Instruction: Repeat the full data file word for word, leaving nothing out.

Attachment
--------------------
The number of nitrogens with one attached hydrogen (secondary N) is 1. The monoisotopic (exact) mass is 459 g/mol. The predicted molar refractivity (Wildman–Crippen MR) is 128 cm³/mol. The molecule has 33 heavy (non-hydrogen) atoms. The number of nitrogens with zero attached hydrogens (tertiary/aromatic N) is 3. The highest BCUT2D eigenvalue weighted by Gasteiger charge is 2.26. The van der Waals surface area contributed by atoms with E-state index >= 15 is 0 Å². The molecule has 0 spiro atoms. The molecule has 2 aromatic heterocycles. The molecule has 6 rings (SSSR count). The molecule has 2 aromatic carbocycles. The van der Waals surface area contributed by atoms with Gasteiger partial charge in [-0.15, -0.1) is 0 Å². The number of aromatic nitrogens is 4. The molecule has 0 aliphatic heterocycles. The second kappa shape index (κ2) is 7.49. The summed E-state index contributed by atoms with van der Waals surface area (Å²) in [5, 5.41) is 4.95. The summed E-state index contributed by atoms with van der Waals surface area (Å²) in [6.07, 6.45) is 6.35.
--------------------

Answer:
The number of nitrogens with one attached hydrogen (secondary N) is 1. The monoisotopic (exact) mass is 459 g/mol. The predicted molar refractivity (Wildman–Crippen MR) is 128 cm³/mol. The molecule has 33 heavy (non-hydrogen) atoms. The number of nitrogens with zero attached hydrogens (tertiary/aromatic N) is 3. The highest BCUT2D eigenvalue weighted by Gasteiger charge is 2.26. The van der Waals surface area contributed by atoms with E-state index >= 15 is 0 Å². The molecule has 0 spiro atoms. The molecule has 2 aromatic heterocycles. The molecule has 6 rings (SSSR count). The molecule has 2 aromatic carbocycles. The van der Waals surface area contributed by atoms with Gasteiger partial charge in [-0.15, -0.1) is 0 Å². The number of aromatic nitrogens is 4. The molecule has 0 aliphatic heterocycles. The second kappa shape index (κ2) is 7.49. The summed E-state index contributed by atoms with van der Waals surface area (Å²) in [5, 5.41) is 4.95. The summed E-state index contributed by atoms with van der Waals surface area (Å²) in [6.07, 6.45) is 6.35.